Contrary to warnings in the academic literature and public debate, modest financial incentives for vaccination can be used without fear of serious unintended consequences. This is the result of a scientific study, published in "Nature", conducted by the University of Zurich, Lund University and Unisanté.
Life Sciences - Health - 10.01.2023
New oxytocin sensor: novel applications in psychiatry
A recent study from the University of Lausanne unveils a new method to measure oxytocin in the brain using a bioengineered fluorescent sensor. The applications of this sensor are novel and promising for psychiatry . Oxytocin Oxytocin is a neuropeptide produced by the hypothalamus, an area at the base of the brain that regulates many of the body's physiological processes as well as instinctive brain behaviors.
Life Sciences - Health - 21.12.2022
The forgotten half of the brain to recover memory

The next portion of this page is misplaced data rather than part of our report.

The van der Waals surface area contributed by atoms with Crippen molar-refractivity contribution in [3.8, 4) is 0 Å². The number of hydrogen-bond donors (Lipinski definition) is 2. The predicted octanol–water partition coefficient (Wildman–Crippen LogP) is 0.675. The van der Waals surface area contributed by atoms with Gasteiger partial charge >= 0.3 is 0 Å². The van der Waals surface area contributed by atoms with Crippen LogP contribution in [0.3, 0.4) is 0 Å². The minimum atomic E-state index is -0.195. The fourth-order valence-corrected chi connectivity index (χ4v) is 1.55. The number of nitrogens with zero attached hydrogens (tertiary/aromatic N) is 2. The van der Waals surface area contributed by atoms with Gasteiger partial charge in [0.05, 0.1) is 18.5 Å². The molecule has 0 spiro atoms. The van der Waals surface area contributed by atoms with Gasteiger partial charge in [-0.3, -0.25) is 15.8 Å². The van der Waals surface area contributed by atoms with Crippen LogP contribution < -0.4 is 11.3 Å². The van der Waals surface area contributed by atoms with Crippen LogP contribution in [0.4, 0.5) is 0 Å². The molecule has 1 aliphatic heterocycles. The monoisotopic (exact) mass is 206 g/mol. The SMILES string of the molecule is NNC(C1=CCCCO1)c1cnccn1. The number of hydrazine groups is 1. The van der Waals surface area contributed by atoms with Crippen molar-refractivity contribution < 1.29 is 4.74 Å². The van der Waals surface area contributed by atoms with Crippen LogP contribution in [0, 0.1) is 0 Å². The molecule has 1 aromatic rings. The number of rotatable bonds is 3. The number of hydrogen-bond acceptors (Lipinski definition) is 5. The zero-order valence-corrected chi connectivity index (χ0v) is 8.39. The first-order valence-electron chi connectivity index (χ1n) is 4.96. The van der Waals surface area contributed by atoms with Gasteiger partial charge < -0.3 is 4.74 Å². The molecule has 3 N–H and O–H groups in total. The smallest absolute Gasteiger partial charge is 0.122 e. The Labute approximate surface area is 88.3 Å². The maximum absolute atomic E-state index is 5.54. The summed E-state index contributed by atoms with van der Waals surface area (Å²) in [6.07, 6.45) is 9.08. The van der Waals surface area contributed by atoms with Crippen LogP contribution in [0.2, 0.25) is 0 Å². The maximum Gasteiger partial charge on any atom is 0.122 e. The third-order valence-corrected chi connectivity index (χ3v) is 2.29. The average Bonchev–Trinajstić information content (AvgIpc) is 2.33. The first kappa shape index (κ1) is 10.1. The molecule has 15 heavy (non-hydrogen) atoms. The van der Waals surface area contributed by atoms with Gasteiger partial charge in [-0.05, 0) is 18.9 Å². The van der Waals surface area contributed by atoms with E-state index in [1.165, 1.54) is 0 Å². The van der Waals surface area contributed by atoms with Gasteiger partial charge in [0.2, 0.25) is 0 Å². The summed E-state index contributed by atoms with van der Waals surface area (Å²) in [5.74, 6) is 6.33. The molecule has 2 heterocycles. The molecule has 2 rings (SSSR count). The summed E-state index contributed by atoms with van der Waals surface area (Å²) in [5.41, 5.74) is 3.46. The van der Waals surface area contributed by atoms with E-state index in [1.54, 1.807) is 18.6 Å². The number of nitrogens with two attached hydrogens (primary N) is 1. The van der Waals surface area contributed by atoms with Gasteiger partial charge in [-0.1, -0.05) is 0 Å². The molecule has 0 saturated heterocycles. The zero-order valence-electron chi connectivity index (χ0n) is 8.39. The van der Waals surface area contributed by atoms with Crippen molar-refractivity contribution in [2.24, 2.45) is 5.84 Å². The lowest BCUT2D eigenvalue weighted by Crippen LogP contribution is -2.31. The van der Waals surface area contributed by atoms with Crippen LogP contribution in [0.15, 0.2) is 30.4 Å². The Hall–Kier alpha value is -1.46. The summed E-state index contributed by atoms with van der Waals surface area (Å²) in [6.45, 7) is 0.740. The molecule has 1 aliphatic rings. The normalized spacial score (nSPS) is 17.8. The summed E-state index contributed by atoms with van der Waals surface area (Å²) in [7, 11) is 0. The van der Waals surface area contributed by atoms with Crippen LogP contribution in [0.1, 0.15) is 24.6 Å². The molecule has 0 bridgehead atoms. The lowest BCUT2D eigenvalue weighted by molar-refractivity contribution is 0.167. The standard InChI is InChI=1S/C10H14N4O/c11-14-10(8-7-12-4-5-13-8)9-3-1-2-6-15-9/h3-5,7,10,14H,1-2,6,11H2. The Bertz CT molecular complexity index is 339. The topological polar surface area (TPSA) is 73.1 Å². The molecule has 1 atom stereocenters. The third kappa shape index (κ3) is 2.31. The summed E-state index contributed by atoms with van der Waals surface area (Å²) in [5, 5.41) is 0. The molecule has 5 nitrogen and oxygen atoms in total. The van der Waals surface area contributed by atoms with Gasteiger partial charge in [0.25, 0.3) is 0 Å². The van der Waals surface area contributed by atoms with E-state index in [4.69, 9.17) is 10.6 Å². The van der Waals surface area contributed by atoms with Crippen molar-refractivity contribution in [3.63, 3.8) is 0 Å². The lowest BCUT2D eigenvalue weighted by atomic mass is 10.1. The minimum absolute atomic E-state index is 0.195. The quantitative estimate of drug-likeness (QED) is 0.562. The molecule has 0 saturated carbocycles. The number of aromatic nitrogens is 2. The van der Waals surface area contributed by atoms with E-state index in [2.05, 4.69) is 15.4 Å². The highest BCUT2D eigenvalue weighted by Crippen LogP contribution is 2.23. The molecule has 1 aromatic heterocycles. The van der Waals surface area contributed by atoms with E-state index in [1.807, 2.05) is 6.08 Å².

A research team at the University of Lausanne has succeeded in preserving the memory of Alzheimer's mice by boosting the metabolic functions of glial cells rather than neurons, a striking shift in treatment strategies. The results can be found in the journal "Glia". Alzheimer's disease progressively affects the memory until the loss of autonomy of individuals.
Paleontology - Earth Sciences - 20.12.2022
Giant arthropods dominated the seas 470 million years ago
An international team of scientists has made a groundbreaking discovery at a major new fossil site in Morocco: giant arthropods - relatives of modern animals such as shrimps, insects and spiders - would have dominated the seas 470 million years ago. The excavations were carried out in Taichoute, in Morocco, on a site formerly underwater but today desert.
Life Sciences - 10.10.2022
Recycling, a way for plants to survive in case of shortage
In order to secure a place in the sun and to guarantee their growth, plants have developed different strategies. But what happens when plant density is so high that resources, especially light, run out? Plants go into survival mode and activate a recycling mechanism: autophagy. This process is at the heart of a study published on October 10, 2022 in "Nature Communications" by the team of Prof. Christian Fankhauser at the Integrative Genomics Center of UNIL .